A selection of key stock works by Susan McCulloch
Dennis Nona Ubarrau Pyetutai - Rain For Native Fruits 2005
Etching Paper: 1000mm x 700mm $800 unframed, $1250 framed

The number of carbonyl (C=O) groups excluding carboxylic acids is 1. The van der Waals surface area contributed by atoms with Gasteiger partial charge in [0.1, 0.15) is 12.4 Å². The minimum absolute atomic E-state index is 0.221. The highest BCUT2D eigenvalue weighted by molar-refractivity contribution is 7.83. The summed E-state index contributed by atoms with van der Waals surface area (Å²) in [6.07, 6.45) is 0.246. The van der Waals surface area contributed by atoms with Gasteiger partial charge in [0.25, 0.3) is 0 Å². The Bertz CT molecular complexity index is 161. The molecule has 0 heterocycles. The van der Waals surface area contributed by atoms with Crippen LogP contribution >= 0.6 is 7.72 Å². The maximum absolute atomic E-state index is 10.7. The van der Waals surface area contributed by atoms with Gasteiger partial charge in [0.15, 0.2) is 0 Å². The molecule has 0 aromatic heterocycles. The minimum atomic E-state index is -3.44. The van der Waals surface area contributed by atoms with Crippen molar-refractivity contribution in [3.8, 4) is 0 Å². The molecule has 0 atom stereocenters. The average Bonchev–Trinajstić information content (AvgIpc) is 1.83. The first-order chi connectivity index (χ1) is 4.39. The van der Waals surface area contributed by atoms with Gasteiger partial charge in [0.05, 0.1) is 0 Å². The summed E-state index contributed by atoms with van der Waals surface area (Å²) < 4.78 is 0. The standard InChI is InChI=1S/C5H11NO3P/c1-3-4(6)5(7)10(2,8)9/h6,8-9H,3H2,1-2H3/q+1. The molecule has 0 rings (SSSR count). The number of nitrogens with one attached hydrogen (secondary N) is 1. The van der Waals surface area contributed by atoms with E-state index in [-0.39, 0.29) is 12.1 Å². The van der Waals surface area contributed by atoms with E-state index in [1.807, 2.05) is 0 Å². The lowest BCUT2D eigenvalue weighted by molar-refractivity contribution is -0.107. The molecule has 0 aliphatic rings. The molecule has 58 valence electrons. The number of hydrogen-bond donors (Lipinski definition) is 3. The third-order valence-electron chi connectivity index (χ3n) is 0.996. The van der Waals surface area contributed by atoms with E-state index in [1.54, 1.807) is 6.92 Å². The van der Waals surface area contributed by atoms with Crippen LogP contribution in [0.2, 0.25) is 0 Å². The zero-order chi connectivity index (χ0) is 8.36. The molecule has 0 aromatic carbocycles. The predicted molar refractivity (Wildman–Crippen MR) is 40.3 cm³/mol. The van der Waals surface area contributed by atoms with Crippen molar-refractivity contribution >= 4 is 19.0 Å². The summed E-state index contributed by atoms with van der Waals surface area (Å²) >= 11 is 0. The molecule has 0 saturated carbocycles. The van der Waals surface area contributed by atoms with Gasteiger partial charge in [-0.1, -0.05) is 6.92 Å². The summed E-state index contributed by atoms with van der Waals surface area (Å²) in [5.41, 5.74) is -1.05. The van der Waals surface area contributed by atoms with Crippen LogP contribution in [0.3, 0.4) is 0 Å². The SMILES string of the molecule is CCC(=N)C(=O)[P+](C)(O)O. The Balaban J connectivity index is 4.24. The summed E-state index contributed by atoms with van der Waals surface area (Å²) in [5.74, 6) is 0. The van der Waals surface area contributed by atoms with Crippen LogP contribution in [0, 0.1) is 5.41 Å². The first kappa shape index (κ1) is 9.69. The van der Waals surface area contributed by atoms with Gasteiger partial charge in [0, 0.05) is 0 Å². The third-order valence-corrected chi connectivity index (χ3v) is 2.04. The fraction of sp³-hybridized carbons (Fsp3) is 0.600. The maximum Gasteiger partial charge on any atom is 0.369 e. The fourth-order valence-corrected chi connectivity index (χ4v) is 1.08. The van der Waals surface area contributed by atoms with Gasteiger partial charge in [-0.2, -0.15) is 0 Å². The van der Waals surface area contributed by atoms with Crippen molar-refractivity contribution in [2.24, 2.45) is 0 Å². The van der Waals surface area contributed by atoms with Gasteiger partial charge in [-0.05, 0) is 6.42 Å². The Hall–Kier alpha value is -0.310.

There are four different types of rain in this one. When the fruits - Ubaru is a plum fruit, it's a very popular fruit on Torres Strait. Native plum fruit, it's very popular - it's like grapes or something like that. When the fruits' flower comes out it's called Cosa. There's a very soft rain that comes through for a month before the monsoon, a soft rain that comes to Torres Strait for 1 or 2 weeks - like a very soft shower of rain. The old people say that's just for the flower. Then a week after, a little bit heavier rain comes - the language name for that one is called Nurr - it's a little bit heavier now. Nurr is also when the fruit is out - it's bearing and the rain comes at the right time. Then a week or two weeks after that a bit heavier rain comes now, which is called Kobae. Kobae is the fruit that has gone orange and that is the time of the big rain, a little bit heavier rain. Then after that it stops - the rain stops for a while, then that plum fruit turns brown, like a dark purple plum. Then the big rain comes. The fruit is then called Giaasi, meaning the fruit becomes ripe and the big heavy rain does arrive, and it knocks the fruit off the tree. Giassi means the heavy rain and the fruit has gone ripe - it means both. That's the very important rain stages for that particular fruit. In the work there are little pencil frogs - pencil frogs when they make a skinny noise or sharp noise, like c-r-r-r-r, they tell you the small rain is coming, but when you hear the big frogs like br-br-br-, you know there's big fellas coming, big buckets of water. The small one, skinny one is for the small rain.